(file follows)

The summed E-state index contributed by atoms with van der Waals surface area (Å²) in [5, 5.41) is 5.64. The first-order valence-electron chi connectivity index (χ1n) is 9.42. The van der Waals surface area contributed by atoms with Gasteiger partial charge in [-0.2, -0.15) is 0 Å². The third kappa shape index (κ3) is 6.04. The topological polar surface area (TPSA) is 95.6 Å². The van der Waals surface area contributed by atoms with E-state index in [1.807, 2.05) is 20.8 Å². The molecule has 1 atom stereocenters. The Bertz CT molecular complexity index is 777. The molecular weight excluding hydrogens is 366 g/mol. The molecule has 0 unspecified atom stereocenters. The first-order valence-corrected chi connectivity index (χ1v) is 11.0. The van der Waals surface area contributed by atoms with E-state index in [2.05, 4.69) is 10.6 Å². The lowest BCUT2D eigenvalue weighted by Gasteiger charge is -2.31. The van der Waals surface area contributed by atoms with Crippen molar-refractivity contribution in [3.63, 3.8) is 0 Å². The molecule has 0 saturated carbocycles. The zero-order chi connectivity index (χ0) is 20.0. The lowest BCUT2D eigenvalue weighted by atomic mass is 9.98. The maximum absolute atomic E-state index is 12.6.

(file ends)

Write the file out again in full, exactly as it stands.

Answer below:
The summed E-state index contributed by atoms with van der Waals surface area (Å²) in [5, 5.41) is 5.64. The first-order valence-electron chi connectivity index (χ1n) is 9.42. The van der Waals surface area contributed by atoms with Gasteiger partial charge in [-0.2, -0.15) is 0 Å². The third kappa shape index (κ3) is 6.04. The topological polar surface area (TPSA) is 95.6 Å². The van der Waals surface area contributed by atoms with E-state index in [1.807, 2.05) is 20.8 Å². The molecule has 1 atom stereocenters. The Bertz CT molecular complexity index is 777. The molecular weight excluding hydrogens is 366 g/mol. The molecule has 0 unspecified atom stereocenters. The first-order valence-corrected chi connectivity index (χ1v) is 11.0. The van der Waals surface area contributed by atoms with E-state index in [2.05, 4.69) is 10.6 Å². The lowest BCUT2D eigenvalue weighted by Gasteiger charge is -2.31. The van der Waals surface area contributed by atoms with Crippen molar-refractivity contribution in [3.63, 3.8) is 0 Å². The molecule has 0 saturated carbocycles. The zero-order chi connectivity index (χ0) is 20.0. The lowest BCUT2D eigenvalue weighted by atomic mass is 9.98. The maximum absolute atomic E-state index is 12.6.